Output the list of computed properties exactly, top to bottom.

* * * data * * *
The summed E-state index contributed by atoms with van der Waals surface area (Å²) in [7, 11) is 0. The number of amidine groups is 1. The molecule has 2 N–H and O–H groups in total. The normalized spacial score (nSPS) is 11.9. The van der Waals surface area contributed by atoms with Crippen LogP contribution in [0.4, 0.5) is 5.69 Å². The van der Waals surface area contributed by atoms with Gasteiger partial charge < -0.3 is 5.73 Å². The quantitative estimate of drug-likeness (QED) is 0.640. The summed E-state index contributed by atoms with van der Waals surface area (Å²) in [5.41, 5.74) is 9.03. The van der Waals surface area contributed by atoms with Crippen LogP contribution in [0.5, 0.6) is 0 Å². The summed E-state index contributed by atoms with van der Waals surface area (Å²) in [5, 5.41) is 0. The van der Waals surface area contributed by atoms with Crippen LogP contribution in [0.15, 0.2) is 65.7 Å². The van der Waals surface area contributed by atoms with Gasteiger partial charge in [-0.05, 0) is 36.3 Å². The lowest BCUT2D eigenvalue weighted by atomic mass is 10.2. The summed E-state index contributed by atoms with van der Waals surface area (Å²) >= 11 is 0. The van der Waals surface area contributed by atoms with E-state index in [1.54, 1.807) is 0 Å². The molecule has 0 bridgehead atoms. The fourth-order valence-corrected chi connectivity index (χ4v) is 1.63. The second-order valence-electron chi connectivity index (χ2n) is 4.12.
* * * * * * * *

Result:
The summed E-state index contributed by atoms with van der Waals surface area (Å²) in [7, 11) is 0. The number of amidine groups is 1. The molecule has 2 N–H and O–H groups in total. The normalized spacial score (nSPS) is 11.9. The van der Waals surface area contributed by atoms with Crippen LogP contribution in [0.4, 0.5) is 5.69 Å². The van der Waals surface area contributed by atoms with Gasteiger partial charge < -0.3 is 5.73 Å². The quantitative estimate of drug-likeness (QED) is 0.640. The summed E-state index contributed by atoms with van der Waals surface area (Å²) in [5.41, 5.74) is 9.03. The van der Waals surface area contributed by atoms with Crippen LogP contribution in [0.5, 0.6) is 0 Å². The summed E-state index contributed by atoms with van der Waals surface area (Å²) in [5, 5.41) is 0. The van der Waals surface area contributed by atoms with Crippen LogP contribution in [0.15, 0.2) is 65.7 Å². The van der Waals surface area contributed by atoms with Gasteiger partial charge in [-0.05, 0) is 36.3 Å². The lowest BCUT2D eigenvalue weighted by atomic mass is 10.2. The summed E-state index contributed by atoms with van der Waals surface area (Å²) >= 11 is 0. The van der Waals surface area contributed by atoms with E-state index in [1.54, 1.807) is 0 Å². The molecule has 0 bridgehead atoms. The fourth-order valence-corrected chi connectivity index (χ4v) is 1.63. The second-order valence-electron chi connectivity index (χ2n) is 4.12.